The history of Cantonese martial arts make reference often to "Overthrowing the Qing and restoring the Ming", to a large extent this was a slogan used by the secret societies to justify their existence and promote themselves. As to for the Southern Chinese Brotherhoods, secret societies and "underground society" researchers both in and outside of China have done a great deal of research, and interested readers should consult "Brotherhoods and Secret Societies in Early and Mid-Ming China: The Formation of a Tradition" (Ownby 1996) and "Rebellion and its Enemies in Late Imperial China,: Militarization and Social Structure, 1796-1864" (Kuhn 1980). What is worth noticing, is that the militarization and arming of Cantonese society and the flashpoint, was originally the conflict of family groups over land, and the formation of these non-traditional associations was a result of the worsening of the ratio between land and resources and the population. However later on, with the spread and development of these non-traditional associations, they transformed into vehicles for illegal appropriation, often taking part or even inciting local armed conflict, or even inciting mass rioting and insurrection, leading Southern China to become a large disaster area in the late Qing. With our current state of research we are unable to ascertain the role of the martial arts schools or certain marital arts teachers roles in this situation, but one thing is certain, the militarization of Southern China a close connection with the development of martial arts, and the contemporary weapons - such as the double knife (butterfly knife), cudgel staff - and their related techniques also have direct correlation with this phenomenon.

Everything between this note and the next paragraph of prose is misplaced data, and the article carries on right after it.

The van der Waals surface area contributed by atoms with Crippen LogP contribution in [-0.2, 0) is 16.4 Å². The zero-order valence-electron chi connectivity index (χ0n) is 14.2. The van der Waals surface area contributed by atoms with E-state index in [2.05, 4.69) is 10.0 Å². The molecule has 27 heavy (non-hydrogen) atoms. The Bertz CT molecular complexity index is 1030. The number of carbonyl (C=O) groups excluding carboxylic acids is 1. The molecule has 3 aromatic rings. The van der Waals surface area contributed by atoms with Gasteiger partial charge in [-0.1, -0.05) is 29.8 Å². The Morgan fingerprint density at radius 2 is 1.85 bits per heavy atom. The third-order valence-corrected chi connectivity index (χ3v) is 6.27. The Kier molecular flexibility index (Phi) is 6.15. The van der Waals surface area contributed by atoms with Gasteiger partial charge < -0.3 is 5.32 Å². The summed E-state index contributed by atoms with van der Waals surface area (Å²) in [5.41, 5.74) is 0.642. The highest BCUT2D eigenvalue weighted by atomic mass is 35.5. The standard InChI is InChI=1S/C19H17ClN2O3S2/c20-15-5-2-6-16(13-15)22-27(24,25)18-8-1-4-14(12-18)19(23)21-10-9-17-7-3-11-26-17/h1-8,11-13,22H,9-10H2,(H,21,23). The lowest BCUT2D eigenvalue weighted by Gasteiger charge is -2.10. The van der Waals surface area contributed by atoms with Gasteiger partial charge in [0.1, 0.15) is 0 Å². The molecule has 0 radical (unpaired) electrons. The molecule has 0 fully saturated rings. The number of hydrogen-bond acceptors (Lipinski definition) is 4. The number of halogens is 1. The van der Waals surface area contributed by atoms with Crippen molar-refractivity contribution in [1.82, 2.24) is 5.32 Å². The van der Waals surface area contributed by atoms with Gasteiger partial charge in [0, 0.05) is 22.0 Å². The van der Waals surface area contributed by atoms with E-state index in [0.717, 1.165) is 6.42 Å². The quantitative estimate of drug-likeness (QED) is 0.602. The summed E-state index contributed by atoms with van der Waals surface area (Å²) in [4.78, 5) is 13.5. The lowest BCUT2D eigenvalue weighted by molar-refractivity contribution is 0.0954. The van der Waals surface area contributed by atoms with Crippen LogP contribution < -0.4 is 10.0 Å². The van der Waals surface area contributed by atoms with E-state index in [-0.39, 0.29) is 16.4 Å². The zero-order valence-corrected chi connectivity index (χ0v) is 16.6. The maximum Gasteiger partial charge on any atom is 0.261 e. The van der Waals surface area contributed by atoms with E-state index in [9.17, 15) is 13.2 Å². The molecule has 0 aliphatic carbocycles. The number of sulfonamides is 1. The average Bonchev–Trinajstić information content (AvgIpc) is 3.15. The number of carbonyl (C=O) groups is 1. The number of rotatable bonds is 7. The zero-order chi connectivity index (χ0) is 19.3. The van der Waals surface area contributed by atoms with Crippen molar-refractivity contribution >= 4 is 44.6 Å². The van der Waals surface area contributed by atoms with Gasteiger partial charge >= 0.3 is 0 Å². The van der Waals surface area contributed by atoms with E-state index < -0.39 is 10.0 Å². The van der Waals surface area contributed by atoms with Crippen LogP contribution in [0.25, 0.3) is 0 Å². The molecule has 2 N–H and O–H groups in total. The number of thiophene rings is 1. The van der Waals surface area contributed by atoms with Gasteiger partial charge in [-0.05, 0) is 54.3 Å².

The problem of the Qing population was one affecting the whole country, apart from the Shandi Hui and Big Knife Association of southern Fujian and Guangdong, the social unrest caused by these non-traditional organizations, affected the each part of China, the Yi He Brotherhood - "Quan Fei" spread to Shandong, Henan, Hebei, and Anhui, and the Taiping Kingdom laid siege to Jinling, and spread its military strength to Guangxi, Hunan, Hubei, Jiangxi, Anhui, Jiangsu, Henan, Shanxi, Zhili, Shandong, Fujian, Zhejiang, Guizhou, Sichuan, Yunnan, Jiaxi and Gansu provinces. This cross provincial movement rested upon a wave of population migration, and was a trend causing the horizontal transmission of culture. The transmission of northern boxing south, taking root in a foreign land was born out of this megatrend, of which the most prominent was the Tai Ping Kingdom.